Once the Senate passes its legislation the House and the Senate will have to come to a compromise soon to renew the program by the end of the month. The program has been renewed for short-term periods for several years.

‘This program, which provides over $1.2 trillion in coverage, needs certainty. It is my hope to provide this through a long-term extension, ‘Sen. Tim Johnson (D., S.D.), chair of the Senate Banking Committee, said prior to hearings in June.

U.S. Representative Judy Biggert (R., Ill.), chairman of the House Financial Services Subcommittee on Insurance, Housing, and Community Opportunity, feels confident the House and Senate will reach a compromise on the two versions.

“Reaching a consensus on this legislation before the NFIP expires at the end of the month is absolutely vital, especially during hurricane season,” Biggert says. “The House and Senate versions of this bill include far more areas of agreement than disagreement, and I’m confident that we can work out a compromise. … The NFIP is too important to let lapse, and too in debt to continue without reform.”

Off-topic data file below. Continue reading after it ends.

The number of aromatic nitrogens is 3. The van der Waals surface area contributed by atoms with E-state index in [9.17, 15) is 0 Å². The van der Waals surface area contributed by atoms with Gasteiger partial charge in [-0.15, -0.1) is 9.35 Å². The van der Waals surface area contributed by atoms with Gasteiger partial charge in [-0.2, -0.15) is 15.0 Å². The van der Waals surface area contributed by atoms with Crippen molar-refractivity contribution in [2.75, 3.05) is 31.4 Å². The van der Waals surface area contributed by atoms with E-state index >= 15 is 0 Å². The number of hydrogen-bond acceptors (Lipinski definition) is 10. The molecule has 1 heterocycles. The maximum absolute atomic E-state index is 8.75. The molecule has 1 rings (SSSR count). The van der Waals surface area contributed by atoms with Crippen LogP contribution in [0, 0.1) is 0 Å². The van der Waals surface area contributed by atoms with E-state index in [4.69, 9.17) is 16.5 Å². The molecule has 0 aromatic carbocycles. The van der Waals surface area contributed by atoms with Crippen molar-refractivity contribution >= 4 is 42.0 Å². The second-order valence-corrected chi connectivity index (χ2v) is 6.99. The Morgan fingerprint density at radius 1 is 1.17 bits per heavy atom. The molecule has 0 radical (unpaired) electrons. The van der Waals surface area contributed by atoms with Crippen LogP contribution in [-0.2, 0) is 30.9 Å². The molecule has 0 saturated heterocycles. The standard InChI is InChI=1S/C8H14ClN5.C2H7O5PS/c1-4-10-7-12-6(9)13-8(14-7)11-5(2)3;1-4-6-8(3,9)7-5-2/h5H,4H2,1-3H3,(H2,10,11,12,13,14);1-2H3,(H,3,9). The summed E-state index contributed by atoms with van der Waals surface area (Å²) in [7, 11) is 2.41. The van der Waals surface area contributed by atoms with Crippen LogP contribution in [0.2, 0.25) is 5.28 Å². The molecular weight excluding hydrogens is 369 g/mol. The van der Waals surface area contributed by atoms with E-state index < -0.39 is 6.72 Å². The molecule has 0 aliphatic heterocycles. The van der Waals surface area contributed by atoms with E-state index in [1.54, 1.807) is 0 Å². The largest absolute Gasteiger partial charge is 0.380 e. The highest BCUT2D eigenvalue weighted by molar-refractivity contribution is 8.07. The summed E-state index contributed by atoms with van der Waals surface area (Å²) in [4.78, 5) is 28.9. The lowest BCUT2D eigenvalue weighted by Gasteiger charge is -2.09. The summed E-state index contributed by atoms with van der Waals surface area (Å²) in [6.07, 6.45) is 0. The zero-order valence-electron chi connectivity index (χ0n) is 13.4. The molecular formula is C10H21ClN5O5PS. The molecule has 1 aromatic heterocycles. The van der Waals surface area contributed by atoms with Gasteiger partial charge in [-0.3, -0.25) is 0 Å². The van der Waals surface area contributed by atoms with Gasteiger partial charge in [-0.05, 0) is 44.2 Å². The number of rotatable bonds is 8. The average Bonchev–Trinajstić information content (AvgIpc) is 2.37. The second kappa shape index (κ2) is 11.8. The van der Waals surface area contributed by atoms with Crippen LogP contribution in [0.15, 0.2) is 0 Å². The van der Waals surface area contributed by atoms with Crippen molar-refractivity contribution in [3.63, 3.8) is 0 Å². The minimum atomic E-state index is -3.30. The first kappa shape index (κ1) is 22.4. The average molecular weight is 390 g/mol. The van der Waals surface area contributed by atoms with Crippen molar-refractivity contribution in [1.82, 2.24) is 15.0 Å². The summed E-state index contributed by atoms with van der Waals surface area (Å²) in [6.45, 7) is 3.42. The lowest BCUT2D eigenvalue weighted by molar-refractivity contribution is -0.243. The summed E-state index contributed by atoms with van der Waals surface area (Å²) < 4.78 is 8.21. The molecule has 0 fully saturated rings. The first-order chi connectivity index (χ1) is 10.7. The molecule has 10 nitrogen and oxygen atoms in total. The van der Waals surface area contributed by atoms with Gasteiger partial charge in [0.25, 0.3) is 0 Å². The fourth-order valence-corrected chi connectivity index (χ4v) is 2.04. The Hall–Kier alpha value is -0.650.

Insurance industry and real estate interests are among those urging Congress to renew the program.

“A five year extension is of the utmost importance, as are reforms to put the program on sound financial footing,’ says Charles Symington, Independent Insurance Agents & Brokers of America (Big ‘I’), senior vice president of government affairs. ‘The Big ‘I’ strongly supports efforts to extend and improve the NFIP and we urge the full Senate to take up this legislation as soon as possible to avoid the program’s looming expiration on September 30.”

The Senate’s ‘Flood Insurance Reform and Modernization Act’ must still be considered on the full Senate floor, and at this time that consideration has yet to be scheduled.

During a lapse in the program, insurers who participate in the NFIP are required to continue paying claims with the expectation of reimbursement once the program is reauthorized. While this serves to protect existing policyholders, no new coverage can be written during an NFIP hiatus. Since many lenders require coverage to obtain a mortgage on a property in a floodplain, a lapse in the NFIP can make buying or selling a home far more difficult.